Mayor Lee Brand is asking the Fresno City Council for its support of his plan for a new Citizens Public Safety Advisory Board.
The proposal will be presented to the council at its meeting Thursday. The session begins at 1:30 p.m. at Fresno City Hall.
The board, which is intended to fulfill one of Brand’s major campaign pledges from last year, would be a nine-member panel to conduct grand jury-like reviews of major incidents, such as officer-involved shootings. The board will also examine policies and issue quarterly reports to the council and the public.
But community advocates including Faith in Community have concerns about the panel, and at least one councilman, Garry Bredefeld, has declared his opposition.
Brand told The Bee last week that he doesn’t need council approval to establish the board, but a second component of his plan does: making the Office of Independent Review, or police auditor, a full-time job.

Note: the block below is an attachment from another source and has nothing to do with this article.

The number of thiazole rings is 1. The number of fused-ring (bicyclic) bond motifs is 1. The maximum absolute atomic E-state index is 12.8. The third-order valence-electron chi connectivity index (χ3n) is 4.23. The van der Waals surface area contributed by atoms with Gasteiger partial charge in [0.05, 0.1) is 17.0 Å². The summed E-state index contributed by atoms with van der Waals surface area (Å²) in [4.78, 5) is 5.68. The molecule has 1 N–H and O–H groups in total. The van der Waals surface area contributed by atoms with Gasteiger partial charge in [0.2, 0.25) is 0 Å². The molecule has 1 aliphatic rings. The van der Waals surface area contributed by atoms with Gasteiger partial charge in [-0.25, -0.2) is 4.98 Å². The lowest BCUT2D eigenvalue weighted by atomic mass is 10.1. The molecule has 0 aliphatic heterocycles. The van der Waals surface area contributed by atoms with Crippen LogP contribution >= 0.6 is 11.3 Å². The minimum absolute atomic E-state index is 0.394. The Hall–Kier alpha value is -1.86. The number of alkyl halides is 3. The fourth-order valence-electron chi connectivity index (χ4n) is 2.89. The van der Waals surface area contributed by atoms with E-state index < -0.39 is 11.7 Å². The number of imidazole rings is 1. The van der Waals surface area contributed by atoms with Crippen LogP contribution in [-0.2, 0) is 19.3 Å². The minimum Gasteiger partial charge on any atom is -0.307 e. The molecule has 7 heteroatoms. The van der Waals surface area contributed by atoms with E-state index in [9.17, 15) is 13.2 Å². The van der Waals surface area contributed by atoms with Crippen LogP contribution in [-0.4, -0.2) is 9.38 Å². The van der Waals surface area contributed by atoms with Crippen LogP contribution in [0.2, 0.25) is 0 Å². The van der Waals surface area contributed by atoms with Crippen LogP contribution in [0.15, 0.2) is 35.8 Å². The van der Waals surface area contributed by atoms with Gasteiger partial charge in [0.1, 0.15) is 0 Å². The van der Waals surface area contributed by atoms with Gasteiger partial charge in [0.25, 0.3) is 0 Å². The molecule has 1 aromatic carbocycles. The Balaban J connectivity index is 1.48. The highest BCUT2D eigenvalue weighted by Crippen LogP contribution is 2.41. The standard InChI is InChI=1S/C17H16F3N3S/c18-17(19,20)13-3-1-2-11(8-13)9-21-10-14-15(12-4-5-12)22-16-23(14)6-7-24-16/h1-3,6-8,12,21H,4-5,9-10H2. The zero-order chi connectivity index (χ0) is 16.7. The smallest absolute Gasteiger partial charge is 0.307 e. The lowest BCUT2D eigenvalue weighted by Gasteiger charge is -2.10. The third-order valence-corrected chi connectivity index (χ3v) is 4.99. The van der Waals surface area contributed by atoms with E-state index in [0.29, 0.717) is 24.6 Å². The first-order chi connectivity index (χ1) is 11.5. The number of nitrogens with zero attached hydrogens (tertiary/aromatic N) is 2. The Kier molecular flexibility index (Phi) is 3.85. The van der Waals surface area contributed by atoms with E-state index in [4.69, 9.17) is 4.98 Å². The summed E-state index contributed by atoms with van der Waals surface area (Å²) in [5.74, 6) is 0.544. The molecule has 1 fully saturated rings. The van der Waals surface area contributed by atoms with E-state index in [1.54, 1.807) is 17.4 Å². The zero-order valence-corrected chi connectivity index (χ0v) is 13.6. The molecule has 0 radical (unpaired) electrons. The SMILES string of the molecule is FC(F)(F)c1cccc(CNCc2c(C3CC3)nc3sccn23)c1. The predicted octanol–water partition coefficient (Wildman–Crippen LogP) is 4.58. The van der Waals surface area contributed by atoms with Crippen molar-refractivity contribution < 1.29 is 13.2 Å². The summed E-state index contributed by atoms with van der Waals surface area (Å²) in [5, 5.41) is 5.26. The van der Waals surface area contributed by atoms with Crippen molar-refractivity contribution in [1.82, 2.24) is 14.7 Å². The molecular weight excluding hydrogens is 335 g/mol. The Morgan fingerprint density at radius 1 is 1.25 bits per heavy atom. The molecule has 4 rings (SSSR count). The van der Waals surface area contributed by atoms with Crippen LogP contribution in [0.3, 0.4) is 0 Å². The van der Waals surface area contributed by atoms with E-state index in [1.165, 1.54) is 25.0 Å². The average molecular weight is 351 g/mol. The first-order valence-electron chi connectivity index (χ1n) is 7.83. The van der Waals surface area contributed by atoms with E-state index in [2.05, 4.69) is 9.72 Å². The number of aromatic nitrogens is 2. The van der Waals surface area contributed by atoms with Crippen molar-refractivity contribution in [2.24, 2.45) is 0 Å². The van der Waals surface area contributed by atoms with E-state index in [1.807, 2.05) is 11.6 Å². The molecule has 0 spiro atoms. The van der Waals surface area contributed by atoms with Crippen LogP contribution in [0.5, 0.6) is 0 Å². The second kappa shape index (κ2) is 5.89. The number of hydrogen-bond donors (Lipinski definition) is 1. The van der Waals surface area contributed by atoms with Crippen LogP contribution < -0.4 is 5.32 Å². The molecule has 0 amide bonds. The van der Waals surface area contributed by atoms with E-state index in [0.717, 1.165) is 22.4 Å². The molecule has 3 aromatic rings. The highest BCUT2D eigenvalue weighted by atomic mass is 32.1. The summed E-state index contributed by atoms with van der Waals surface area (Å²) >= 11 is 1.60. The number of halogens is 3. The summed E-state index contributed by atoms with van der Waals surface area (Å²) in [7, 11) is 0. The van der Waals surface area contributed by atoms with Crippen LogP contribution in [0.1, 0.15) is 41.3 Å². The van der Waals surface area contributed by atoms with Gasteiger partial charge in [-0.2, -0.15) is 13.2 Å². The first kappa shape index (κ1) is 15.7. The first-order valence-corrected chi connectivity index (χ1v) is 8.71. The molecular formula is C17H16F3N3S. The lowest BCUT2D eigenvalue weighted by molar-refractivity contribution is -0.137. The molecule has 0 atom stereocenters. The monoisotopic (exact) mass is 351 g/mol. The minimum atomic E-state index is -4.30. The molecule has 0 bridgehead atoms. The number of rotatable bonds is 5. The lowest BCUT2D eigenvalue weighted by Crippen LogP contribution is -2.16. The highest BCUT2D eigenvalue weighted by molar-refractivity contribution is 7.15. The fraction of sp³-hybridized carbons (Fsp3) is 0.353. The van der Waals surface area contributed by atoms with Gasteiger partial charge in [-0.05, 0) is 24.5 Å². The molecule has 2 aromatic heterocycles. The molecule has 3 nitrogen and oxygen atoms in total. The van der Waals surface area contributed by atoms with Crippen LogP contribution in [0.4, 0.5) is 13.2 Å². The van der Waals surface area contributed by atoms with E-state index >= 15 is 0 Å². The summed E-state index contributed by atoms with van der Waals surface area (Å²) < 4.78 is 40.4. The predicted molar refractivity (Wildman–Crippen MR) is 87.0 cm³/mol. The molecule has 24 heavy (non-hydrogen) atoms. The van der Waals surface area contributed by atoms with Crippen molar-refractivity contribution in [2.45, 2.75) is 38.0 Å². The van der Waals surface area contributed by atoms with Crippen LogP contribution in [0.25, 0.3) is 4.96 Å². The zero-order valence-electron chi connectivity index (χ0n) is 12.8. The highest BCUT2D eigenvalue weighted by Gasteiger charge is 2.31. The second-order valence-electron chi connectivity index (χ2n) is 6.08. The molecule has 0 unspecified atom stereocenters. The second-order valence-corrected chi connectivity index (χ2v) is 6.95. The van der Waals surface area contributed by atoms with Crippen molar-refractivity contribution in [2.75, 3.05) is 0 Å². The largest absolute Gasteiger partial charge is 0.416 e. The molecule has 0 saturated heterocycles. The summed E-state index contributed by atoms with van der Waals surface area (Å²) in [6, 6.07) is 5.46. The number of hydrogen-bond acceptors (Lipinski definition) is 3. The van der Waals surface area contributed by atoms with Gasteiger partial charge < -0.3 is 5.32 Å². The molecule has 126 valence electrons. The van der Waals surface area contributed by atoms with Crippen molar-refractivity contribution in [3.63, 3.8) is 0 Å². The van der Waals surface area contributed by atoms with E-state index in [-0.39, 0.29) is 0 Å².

Rebuilding public trust through the board’s review of officer shootings, excessive force or racial profiling “is a major step for a city that’s had a lot of problems over the years,” Brand said, noting some of the tensions in the community that followed the fatal police shooting of an unarmed 19-year-old, Dylan Noble, during a traffic stop last summer.
The board will include nine voting members, all appointed by the mayor, who Brand pledged would reflect the demographic, economic and social diversity of Fresno. It will be have a number of chores, including:
▪ Reviewing critical incidents such as officer-involved shootings, excessive-force cases or racial profiling, to recommend policies and practices to the city’s Office of Independent Review, or police auditor.
▪ Advising the police auditor in developing a community-based policing program.
▪ Developing and monitoring performance standards to measure the effectiveness of community-based policing.